Only a few months ago, the NFL said the coronavirus will not impact the season. Surely, with plenty of time to prepare, things will all blow over. The conoravirus has since blown through every single NFL plan like Michael Turner running over defensive backs, and has thrown wrenches in their plans like Michael Turner tossing Eric Weems into oncoming defenders.
The early March timeline has changed a lot, with the Annual League Meeting canceled, offseason workouts moved to virtual meetings, the NFL Draft festivities in Las Vegas canceled for a virtual draft, rookie minicamps moving virtual, two preseason games canceled (so far), and training camp only about three weeks away.
We have not heard much of the league’s actual plans. The clearest rumors, under two months from the start of the regular season, is that teams will follow local guidelines. What those mean, and if those will be safe for players, coaches, or fans is still undetermined.
As a preventative measure during the COVID-19 pandemic, the NFLPA and NFL formed a Joint Committee of doctors, trainers and strength coaches to develop protocols designed to bring players up to full speed in a healthy way when they return. The NFL initially accepted and implemented the Joint Committee’s suggestions, including items like no joint practices and no fans at training camp. However, the NFL was unwilling to follow the Joint Committee’s recommendation of a 48-day training camp schedule. Despite these experts’ assessment that teams face a serious risk of player-injury spikes this year (based on past NFL data and recent findings from sports leagues that have already returned to play this year), the NFL is unwilling to prioritize player safety and believes that the virus will bend to football.
Tretter wrote on the NFLPA’s website likely because the NFL remains steadfastly dedicated to pretending things will not be impacted. Now he is forced to spread the NFLPA’s thoughts on a blog post to hopefully provide some player safety.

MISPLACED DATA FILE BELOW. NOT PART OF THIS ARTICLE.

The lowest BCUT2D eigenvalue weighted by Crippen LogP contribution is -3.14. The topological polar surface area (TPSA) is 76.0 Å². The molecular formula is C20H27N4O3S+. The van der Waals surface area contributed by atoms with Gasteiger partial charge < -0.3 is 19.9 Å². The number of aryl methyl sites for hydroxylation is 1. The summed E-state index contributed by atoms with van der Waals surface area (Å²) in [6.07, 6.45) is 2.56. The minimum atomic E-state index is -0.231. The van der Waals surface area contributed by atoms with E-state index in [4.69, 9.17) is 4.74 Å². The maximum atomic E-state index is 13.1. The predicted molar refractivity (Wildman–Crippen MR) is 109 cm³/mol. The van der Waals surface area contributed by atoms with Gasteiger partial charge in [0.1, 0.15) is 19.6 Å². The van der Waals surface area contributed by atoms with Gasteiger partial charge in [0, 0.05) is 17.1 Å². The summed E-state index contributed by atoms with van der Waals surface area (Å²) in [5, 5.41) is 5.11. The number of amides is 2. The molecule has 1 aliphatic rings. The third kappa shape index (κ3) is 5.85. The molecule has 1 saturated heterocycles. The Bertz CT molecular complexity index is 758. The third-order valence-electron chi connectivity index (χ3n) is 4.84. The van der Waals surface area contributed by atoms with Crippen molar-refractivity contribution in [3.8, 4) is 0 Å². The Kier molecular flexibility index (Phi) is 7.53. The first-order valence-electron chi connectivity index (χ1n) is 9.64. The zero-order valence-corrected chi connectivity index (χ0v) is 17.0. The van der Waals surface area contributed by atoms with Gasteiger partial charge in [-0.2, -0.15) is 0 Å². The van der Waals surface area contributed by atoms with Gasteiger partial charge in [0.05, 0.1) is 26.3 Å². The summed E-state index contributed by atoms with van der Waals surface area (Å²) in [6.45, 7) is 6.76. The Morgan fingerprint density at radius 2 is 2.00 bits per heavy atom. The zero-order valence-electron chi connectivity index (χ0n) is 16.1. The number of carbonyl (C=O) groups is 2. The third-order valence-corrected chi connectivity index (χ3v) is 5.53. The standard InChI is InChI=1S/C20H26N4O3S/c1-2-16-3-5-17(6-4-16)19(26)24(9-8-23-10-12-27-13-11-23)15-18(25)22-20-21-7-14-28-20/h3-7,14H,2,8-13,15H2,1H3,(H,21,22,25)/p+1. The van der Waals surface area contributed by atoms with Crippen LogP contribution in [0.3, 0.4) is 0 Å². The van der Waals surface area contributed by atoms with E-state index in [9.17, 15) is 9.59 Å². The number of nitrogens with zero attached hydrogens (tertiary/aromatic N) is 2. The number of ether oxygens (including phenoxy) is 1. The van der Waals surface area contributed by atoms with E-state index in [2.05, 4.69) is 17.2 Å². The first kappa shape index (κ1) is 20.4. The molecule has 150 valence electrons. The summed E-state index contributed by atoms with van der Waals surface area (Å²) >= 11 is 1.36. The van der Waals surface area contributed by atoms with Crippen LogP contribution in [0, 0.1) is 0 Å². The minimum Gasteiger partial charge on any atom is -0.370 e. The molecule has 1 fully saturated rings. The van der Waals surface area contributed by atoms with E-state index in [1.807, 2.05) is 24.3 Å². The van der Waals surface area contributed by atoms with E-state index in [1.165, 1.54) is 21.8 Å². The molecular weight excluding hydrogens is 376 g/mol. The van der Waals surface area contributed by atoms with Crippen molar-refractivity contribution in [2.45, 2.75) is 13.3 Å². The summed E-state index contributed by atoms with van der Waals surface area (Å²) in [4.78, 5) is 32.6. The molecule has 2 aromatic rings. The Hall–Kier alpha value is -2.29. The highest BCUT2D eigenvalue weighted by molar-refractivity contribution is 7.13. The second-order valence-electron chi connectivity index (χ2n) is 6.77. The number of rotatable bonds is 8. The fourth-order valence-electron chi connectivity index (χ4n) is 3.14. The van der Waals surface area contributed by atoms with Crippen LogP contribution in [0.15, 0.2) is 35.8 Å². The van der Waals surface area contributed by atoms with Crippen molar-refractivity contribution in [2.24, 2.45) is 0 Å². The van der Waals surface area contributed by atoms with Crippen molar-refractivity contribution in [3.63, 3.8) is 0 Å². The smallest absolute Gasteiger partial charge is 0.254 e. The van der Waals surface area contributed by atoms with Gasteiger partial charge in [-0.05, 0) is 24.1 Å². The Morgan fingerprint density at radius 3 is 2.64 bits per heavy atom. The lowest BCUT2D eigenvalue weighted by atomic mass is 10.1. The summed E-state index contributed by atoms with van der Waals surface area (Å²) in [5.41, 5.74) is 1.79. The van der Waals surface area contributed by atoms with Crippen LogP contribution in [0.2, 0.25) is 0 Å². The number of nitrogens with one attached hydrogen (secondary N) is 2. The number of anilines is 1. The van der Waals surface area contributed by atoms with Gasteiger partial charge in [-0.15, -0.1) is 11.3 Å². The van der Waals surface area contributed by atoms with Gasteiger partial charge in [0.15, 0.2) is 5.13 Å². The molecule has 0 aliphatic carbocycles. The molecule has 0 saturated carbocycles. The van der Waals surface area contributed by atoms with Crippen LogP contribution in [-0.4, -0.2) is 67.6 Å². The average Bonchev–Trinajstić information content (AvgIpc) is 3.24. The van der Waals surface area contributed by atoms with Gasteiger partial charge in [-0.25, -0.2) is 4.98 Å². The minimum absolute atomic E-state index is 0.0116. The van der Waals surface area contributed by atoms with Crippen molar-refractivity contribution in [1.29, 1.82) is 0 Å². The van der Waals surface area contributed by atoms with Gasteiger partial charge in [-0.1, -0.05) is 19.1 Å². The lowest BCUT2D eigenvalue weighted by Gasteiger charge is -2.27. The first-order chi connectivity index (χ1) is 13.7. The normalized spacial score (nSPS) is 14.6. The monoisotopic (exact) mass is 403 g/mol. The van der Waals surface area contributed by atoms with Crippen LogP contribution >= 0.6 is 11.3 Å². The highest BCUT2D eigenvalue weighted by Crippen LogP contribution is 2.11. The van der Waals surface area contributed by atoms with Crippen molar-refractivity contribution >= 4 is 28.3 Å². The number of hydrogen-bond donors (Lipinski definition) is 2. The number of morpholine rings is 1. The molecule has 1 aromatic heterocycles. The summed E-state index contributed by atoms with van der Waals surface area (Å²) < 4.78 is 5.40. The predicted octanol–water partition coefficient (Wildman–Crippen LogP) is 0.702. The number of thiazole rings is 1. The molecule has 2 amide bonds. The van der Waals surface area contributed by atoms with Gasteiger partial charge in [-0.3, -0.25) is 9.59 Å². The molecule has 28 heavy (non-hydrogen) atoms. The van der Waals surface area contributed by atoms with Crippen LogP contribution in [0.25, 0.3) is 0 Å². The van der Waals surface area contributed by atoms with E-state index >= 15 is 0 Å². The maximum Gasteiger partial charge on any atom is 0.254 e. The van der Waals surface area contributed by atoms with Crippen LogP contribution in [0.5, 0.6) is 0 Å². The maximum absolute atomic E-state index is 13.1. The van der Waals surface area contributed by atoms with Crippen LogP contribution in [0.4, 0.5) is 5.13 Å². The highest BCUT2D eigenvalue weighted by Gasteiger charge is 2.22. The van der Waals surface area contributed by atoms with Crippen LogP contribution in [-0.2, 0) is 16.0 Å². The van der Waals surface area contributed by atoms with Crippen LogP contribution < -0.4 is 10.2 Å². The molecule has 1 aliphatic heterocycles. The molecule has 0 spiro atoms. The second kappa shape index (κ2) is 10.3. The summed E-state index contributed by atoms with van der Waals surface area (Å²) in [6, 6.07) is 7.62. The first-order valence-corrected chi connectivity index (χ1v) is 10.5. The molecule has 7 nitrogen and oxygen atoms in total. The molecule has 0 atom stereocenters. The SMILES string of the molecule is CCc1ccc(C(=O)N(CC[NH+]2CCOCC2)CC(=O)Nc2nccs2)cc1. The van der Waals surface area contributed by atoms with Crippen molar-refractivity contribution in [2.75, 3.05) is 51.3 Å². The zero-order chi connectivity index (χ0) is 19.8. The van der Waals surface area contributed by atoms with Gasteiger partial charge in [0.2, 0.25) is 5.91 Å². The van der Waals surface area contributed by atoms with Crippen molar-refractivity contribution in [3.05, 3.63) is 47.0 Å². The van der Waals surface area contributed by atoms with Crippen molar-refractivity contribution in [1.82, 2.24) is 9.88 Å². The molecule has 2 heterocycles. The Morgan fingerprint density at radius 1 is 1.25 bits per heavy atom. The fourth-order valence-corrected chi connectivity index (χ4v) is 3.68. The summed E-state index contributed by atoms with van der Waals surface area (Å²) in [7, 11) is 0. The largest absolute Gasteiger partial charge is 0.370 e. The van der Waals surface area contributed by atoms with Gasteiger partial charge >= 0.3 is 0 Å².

The league has yet to make any truly important decisions while the NBA, MLB, and US Soccer have dealt with expanding COVID-19 spread before a single game is even played.
Like so many sports leagues, and even nations, states, and people, the NFL is hoping to ignore the pandemic and hopes it will all goes away. None of those bets have paid off quite yet.
Tretter thinks the NFL is dedicated to ignoring everything.
Every decision this year that prioritizes normalcy over innovation, custom over science or even football over health, significantly reduces our chances of completing the full season.
Tretter has some intriguing points.
The NFL is clearly not following the expertise of medical professionals when fan participation will be based on whatever the local rules currently are. The initial problems with every other professional league in the United States guarantee the NFL cannot run unimpeded for 5+ months, not without risking the virus running rampant through the league.
The lack of any actual plans, outside of pretty solid testing, shows the NFL is not up to take on the challenge the coronavirus presents, at least as things stand today. The NFLPA agrees, and without the players on board, it’s going to be hard to approach anything like business as normal come September.